Individualism, Consumerism, and the Rejection of Nature

by annadelaurier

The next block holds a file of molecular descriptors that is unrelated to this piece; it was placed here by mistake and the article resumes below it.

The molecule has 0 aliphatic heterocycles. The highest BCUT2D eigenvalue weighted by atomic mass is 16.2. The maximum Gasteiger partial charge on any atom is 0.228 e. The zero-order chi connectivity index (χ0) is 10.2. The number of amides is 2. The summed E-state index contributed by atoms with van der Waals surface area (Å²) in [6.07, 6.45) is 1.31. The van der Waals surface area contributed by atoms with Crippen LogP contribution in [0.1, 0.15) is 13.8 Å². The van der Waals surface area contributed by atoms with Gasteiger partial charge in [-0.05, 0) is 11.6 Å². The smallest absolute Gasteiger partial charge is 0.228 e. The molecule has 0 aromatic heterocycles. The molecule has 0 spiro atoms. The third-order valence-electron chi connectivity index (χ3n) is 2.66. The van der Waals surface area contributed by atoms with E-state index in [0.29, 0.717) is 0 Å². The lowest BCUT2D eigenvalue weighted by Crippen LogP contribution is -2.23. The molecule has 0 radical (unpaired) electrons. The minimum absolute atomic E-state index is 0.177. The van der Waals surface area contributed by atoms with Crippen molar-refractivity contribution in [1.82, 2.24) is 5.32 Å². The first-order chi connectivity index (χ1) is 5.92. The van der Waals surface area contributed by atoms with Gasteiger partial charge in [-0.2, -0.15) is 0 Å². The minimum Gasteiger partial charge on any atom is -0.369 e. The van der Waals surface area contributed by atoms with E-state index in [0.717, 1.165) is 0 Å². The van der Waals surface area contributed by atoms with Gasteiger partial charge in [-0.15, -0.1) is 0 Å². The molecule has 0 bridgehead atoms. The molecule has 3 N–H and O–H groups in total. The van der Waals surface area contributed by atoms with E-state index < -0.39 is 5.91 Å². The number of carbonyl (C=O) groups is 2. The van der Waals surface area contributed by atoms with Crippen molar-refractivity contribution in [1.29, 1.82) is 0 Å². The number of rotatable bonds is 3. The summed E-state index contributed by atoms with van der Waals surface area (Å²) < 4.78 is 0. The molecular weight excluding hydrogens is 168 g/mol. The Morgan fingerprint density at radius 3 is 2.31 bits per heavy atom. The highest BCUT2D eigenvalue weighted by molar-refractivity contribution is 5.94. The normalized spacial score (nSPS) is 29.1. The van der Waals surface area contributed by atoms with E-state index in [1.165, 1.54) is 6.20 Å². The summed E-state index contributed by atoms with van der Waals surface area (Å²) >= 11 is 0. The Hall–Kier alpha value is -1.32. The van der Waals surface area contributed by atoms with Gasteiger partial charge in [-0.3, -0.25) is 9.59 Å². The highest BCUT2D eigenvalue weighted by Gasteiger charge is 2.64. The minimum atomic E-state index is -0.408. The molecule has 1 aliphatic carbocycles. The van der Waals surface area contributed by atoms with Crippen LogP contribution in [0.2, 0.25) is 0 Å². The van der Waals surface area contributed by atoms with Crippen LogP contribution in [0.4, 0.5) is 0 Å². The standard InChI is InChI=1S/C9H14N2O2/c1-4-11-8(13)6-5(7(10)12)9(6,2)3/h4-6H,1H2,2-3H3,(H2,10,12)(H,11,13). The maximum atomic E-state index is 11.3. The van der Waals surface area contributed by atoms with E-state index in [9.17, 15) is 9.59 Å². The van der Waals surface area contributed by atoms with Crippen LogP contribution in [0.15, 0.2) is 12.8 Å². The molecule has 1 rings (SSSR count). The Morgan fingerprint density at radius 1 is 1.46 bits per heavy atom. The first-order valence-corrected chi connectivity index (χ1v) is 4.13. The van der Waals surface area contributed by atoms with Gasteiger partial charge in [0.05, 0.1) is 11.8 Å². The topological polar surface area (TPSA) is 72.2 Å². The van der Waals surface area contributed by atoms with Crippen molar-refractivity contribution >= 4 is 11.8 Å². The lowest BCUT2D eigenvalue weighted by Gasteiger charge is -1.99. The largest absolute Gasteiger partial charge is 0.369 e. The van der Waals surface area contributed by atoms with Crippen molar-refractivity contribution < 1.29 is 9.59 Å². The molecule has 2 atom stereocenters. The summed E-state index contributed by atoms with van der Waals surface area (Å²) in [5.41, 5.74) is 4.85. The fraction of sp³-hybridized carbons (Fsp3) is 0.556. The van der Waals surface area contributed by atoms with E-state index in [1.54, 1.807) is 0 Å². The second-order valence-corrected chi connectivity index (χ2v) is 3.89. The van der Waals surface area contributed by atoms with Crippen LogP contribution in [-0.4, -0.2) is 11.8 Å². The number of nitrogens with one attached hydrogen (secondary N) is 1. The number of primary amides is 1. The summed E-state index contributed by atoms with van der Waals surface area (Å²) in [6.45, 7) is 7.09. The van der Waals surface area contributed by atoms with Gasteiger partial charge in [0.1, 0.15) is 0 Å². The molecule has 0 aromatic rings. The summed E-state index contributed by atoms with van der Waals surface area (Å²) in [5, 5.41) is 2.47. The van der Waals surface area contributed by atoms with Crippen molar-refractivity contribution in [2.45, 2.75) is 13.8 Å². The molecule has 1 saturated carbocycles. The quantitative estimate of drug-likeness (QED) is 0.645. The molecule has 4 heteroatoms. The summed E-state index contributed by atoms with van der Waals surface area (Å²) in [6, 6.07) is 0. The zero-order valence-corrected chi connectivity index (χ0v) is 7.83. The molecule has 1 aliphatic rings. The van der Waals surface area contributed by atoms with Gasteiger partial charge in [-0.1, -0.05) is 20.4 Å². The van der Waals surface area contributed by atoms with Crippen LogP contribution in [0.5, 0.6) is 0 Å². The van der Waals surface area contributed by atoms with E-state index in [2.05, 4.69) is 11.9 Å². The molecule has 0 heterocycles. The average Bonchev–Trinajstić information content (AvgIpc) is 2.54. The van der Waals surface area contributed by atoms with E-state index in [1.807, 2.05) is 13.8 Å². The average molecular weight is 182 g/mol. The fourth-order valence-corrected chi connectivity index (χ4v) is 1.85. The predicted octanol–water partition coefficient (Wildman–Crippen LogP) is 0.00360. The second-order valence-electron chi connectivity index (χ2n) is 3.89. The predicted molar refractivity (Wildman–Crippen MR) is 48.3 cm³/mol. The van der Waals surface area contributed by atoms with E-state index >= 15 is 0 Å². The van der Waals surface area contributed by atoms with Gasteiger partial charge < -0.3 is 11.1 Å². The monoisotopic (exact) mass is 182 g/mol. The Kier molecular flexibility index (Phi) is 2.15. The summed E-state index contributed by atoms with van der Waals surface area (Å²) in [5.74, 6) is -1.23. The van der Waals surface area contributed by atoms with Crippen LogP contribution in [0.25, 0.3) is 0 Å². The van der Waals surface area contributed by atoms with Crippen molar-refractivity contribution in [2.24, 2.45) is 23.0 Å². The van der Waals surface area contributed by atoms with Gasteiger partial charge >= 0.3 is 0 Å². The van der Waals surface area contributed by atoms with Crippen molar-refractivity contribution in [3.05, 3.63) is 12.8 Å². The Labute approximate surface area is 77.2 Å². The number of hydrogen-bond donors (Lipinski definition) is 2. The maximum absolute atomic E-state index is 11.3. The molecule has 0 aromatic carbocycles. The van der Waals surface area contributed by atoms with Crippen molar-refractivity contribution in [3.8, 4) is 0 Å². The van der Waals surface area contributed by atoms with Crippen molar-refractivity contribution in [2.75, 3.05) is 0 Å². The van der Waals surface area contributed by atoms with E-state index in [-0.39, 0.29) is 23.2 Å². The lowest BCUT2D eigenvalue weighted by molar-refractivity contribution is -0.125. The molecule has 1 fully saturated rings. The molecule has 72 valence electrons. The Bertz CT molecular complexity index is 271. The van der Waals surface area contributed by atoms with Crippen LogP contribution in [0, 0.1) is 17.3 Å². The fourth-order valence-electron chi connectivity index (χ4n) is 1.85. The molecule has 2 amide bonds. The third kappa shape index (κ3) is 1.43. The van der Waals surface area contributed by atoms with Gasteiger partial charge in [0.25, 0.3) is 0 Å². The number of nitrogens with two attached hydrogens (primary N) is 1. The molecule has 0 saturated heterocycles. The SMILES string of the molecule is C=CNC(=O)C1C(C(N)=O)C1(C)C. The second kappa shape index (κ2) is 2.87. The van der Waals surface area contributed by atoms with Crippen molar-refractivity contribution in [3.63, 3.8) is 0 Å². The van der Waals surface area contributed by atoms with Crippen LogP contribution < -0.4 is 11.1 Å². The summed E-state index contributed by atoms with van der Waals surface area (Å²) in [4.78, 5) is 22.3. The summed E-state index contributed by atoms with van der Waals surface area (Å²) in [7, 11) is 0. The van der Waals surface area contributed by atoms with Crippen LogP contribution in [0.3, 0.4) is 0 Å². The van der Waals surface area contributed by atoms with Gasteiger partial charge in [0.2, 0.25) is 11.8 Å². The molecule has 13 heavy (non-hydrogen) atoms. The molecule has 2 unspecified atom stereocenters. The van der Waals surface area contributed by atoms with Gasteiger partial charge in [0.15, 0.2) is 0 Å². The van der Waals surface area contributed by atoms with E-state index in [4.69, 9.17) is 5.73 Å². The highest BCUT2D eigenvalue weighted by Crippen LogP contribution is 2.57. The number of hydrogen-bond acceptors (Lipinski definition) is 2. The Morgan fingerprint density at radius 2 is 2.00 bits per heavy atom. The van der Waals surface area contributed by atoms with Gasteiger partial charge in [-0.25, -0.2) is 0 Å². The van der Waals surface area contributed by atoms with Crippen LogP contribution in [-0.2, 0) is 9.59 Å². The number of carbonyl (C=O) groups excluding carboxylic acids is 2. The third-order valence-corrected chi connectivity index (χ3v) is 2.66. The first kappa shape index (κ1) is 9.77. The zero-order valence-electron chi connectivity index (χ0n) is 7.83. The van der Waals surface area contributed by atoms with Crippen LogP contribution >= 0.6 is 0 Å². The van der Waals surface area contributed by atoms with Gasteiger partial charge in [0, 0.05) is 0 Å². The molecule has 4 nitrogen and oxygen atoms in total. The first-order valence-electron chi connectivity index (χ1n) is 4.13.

The obsession with individualism, consumerism, and the rejection of nature are three important factors in the degradation of personhood in our society. Individualism is linked to “success” of a person, which is usually defined by the number of dollars in his bank account. Obviously there are many issues with that, but I will speak about how this affects babies. From the start, modern mothers are told not to let the baby be too attached or dependent because they’ll grow up to be wimpy, insecure, and needy. The other side of this is that mothers somehow deserve not to be inconvenienced by their children because that would impede upon their own individuality. So we have all these contraptions and devices that make parenthood “easier” when it doesn’t have to be difficult in the first place. Giving babies and children objects instead of human connection may be a contributing factor to the major consumerism that literally devours us today. Along with the aforementioned is the rejection of nature. To be a successful individual, one must acquire nice things that usually make life so convenient that there is no real need to venture outside except for recreation. This attitude of living comfortably and being disconnected from nature carries into our parenting. A baby not spending much time outside is a negative aspect, but also the way we treat babies is called into question. We as mothers are so far from our primal instincts that we rely on books often written by men to tell us whether or not to respond to the baby’s cry, when to feed the baby, how often to hold the baby, where the baby should sleep, how long the baby should sleep at night, and more. Babies, on the other hand, are the most primal humans there are; so responding to their cues accordingly seems to make sense (they also don’t read baby care books). Babies are not born broken; there are no habits to be fixed. In the beginning, they do not know anything but their need for nourishment and human connection. Yes, it is convenient for the baby to sleep all night, but it’s simply not natural (Dr. Sears on Sleep). We need to start respecting babies’ utter vulnerability, not taking advantage of it. We also need to start respecting mothers’ God-given instinct to respond to their offspring instead of piling on the guilt with each “is she sleeping through the night” inquiry. I may write later about my severe derailment from the natural mothering track, but it’s still too painful to do so now, almost one year later. The attitude we have toward our children starting when they are babies is likely to carry into toddlerhood, childhood, and beyond. If leaving the baby in her crib to cry is the pattern parents begin with, it’s likely that will continue into childhood.

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